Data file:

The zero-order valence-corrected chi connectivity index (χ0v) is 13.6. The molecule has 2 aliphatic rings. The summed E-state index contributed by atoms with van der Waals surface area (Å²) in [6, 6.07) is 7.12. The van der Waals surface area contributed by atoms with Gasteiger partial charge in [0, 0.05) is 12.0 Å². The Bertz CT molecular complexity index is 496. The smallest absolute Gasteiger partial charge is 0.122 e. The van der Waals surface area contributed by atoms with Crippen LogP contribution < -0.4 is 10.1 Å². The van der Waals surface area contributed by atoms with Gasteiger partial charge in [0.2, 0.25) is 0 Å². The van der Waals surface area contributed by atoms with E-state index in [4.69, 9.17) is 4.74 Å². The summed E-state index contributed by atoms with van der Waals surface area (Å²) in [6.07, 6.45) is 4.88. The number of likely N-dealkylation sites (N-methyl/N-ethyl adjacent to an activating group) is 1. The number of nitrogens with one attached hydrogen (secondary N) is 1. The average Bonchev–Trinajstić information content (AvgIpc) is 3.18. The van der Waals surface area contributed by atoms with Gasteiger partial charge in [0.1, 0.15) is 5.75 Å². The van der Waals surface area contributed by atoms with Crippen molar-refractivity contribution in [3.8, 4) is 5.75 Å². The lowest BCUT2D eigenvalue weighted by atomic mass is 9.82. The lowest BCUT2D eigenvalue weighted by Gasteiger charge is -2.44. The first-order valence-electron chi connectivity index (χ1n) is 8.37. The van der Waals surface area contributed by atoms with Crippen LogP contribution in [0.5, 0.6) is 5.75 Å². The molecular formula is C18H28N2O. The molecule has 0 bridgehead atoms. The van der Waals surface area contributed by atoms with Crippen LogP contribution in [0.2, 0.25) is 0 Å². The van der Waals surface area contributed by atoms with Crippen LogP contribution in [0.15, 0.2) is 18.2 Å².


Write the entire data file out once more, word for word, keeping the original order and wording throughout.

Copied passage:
The zero-order valence-corrected chi connectivity index (χ0v) is 13.6. The molecule has 2 aliphatic rings. The summed E-state index contributed by atoms with van der Waals surface area (Å²) in [6, 6.07) is 7.12. The van der Waals surface area contributed by atoms with Gasteiger partial charge in [0, 0.05) is 12.0 Å². The Bertz CT molecular complexity index is 496. The smallest absolute Gasteiger partial charge is 0.122 e. The van der Waals surface area contributed by atoms with Crippen LogP contribution < -0.4 is 10.1 Å². The van der Waals surface area contributed by atoms with Gasteiger partial charge in [0.2, 0.25) is 0 Å². The van der Waals surface area contributed by atoms with E-state index in [4.69, 9.17) is 4.74 Å². The summed E-state index contributed by atoms with van der Waals surface area (Å²) in [6.07, 6.45) is 4.88. The number of likely N-dealkylation sites (N-methyl/N-ethyl adjacent to an activating group) is 1. The number of nitrogens with one attached hydrogen (secondary N) is 1. The average Bonchev–Trinajstić information content (AvgIpc) is 3.18. The van der Waals surface area contributed by atoms with Gasteiger partial charge in [0.1, 0.15) is 5.75 Å². The van der Waals surface area contributed by atoms with Crippen molar-refractivity contribution in [3.8, 4) is 5.75 Å². The lowest BCUT2D eigenvalue weighted by atomic mass is 9.82. The lowest BCUT2D eigenvalue weighted by Gasteiger charge is -2.44. The first-order valence-electron chi connectivity index (χ1n) is 8.37. The van der Waals surface area contributed by atoms with Crippen LogP contribution in [0.5, 0.6) is 5.75 Å². The molecular formula is C18H28N2O. The molecule has 0 bridgehead atoms. The van der Waals surface area contributed by atoms with Crippen LogP contribution in [0.2, 0.25) is 0 Å². The van der Waals surface area contributed by atoms with Crippen LogP contribution in [0.15, 0.2) is 18.2 Å².